Margotís Essay on the Simons and Feinsteins


            Our grandmother, Mary Simon Wellikoff had 7 brothers and sisters just like our mothers did.  Mary and and her brother James were the youngest children; her parents were Leyma and Faigele Pollack Simon. The dates for Mary Simon Wellikoffís parents and siblings are listed in the genealogical chart that Cathy and Artie created

Mary had an older sister named Ethel.  Ethel married Chaim Feinstein;

(Ethel's family tree)

Chaim came briefly to the U.S.  and had a pushcart on the Lower East Side, as Mary notes in her autobiography, but he returned to what is now Belarus (Baranavichy), to Ethel and his children. Chaimís cousin was the noted and revered Torah Authority, Rabbi Moishe Feinstein who ultimately led a congregation on the Lower East Side   (you can google him).

            Two of Ethel Simon Feinsteinís four daughters, Tillie and Dora, came to the U.S - Tillie around 1910 and Dora slightly later.   Both of them initially stayed with our grandparents when they came to NY, so all our Wellikoff aunts and uncles knew them quite well.  Tillie married a Simon (no relation); Dora married Max Lerman who ran the cafeteria in the Bronx;  Mary, Michael, Gabby and I all remember going there.  Tillie and Dora, and their offspring, who were unknown to our generation,  attended Aunt Franís wedding; they are all in Merylís photos and video.   We eventually identified them during my first visit to Tillieís granddaughter Terry.


       When I began doing genealogy, with inspiration and help from Cathy, I contacted Terry Sidell whose mother, Muriel, was Tillieís daughter and in my motherís address book.  Terry grew up in California and now lives here on the upper east side.  Through her, I met one of Dora Lermanís granddaughters, Pat Lerman, a lawyer for the teachers union who lives in California.  I now see Pat when I go to San Francisco.  It was Pat who asked me to try to find her long-lost cousins Yael and Sarah, the daughters of Leyma Levin whose mother was one of Ethel Simon Feinsteinís children.   And I did!  

       When World War II broke out, Leyma Levin was a young student at Mir Yeshiva in Lithuania.  The students and their rabbis were able to get transit visas via Russia to Japan through the incredible efforts of the heroic and righteous Japanese Consul in Kovno (Kaunas), Lithuania, Consul Sugihara, contrary to the wishes of the Nazis.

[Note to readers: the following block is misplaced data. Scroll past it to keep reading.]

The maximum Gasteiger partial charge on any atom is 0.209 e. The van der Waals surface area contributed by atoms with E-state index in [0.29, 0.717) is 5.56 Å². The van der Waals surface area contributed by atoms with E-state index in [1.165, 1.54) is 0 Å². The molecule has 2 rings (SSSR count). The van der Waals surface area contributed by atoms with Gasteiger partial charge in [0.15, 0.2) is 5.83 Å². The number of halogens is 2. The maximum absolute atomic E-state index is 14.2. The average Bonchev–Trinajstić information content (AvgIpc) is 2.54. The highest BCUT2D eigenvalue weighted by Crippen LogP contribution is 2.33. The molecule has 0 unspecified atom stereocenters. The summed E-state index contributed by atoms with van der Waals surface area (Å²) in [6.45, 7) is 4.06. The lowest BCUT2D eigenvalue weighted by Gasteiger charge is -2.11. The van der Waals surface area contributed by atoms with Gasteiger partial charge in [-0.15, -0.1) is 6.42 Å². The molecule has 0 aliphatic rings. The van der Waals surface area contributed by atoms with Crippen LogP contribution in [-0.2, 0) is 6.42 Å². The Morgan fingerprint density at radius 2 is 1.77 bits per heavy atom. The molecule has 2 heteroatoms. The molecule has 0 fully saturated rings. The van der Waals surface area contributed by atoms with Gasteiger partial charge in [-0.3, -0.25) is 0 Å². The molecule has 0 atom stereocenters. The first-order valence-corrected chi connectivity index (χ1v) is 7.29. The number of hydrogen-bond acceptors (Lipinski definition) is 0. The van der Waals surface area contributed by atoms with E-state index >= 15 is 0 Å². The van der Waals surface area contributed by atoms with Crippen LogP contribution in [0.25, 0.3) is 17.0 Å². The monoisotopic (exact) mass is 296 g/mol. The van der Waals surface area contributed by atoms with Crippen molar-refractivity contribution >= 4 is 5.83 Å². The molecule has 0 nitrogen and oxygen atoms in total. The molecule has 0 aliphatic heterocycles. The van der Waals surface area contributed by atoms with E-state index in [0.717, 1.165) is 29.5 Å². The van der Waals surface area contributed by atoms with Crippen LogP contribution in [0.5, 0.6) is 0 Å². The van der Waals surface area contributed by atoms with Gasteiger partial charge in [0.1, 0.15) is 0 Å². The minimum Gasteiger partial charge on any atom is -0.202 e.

Leyma ended up in Shanghai with the Mir group during WWII.   He apparently never talked much about it -- like so many people who experienced the Holocaust.   (You can read about the Shanghai Ghetto, Mir Yeshiva and Sugihara on Wiki).   Leyma came to NY after the war, married Beatty and had two daughters, Yael and Sarah, whom Terry and Pat and another Lerman cousin, Pamela, spent time with as children.  Leyma Levin was only 42 when he died.  Beatty, still alive, has Alzheimers.


        When I first made telephone contact with Yael in 2009, I told her that that I had found her with the help of Rabbi Feinsteinís son and daughter-in-law, Reuven and Sheila Feinstein, and that her great, great grandfather, Leyma Simon was buried in Washington Cemetery in Brooklyn.   Yael was astounded.   I explained that Leyma Simon had died in 1909, that I thought our Uncle Lou was named for him and that I would bet that her father, Leyma Levin, a great grandson born around 1920 in Europe, had also been named for him.  Yael said she and her sister Sarah would go immediately to the cemetery to pray at our great grandfatherís grave.  All of these Feinstein relatives are amazed that their great, great (our great) grandfather had come to the U.S, since neither Tillie nor Dora ever mentioned it.


 (We know that Leyma Simon, who was born in 1830, sailed into NY harbor with his wife and our grandmother Mary around 1892 and settled here).

     In 2009, Artie, Cathy, Michaelís son, Terry Sidell and I went to Borough Park and spent the evening with Yael, her husband Gershon Neumann and her sister Sarah Levin Ginsburg who are Orthodox Jews.  Yael had not understood her familial connection to Rabbi Moishe Feinstein, the leader of their orthodox community, so our discovery of the Feinstein connection, (thanks to Terry), became all the more poignant when Yael explained that when her son Leyma was born (or about to be) she and her husband Gershon had spoken with Rabbi Moishe about what additional name to give their son, besides her late father's name Leyma.  Yael said that he pointed to a photo of Chaim Feinstein in his room, whom he described as his cousin, and said Ďname him Chaimí.  It is an odd twist of fate Yael did not suspect that he was pointing to her great grandfather.

     In another nice coincidence, this time for our grandmotherís descendents, Yael and Gershon started a Yeshiva in Linden, New Jersey called Yeshiva Gedola Zichron Leyma; it is named in honor of Leyma, her father, which means, by extension,  it is also in memory of our great grandfather, Leyma Simon.

    Last Sunday, December 4, 2011, Terry, Pat, Pamela and I went to Yaelís (organized by Pamela) and to the cemetery where I saw both our great grandparentsí graves for the first time -- which is what has prompted this current round of emails.

      Thatís all for now.
       Love, Margot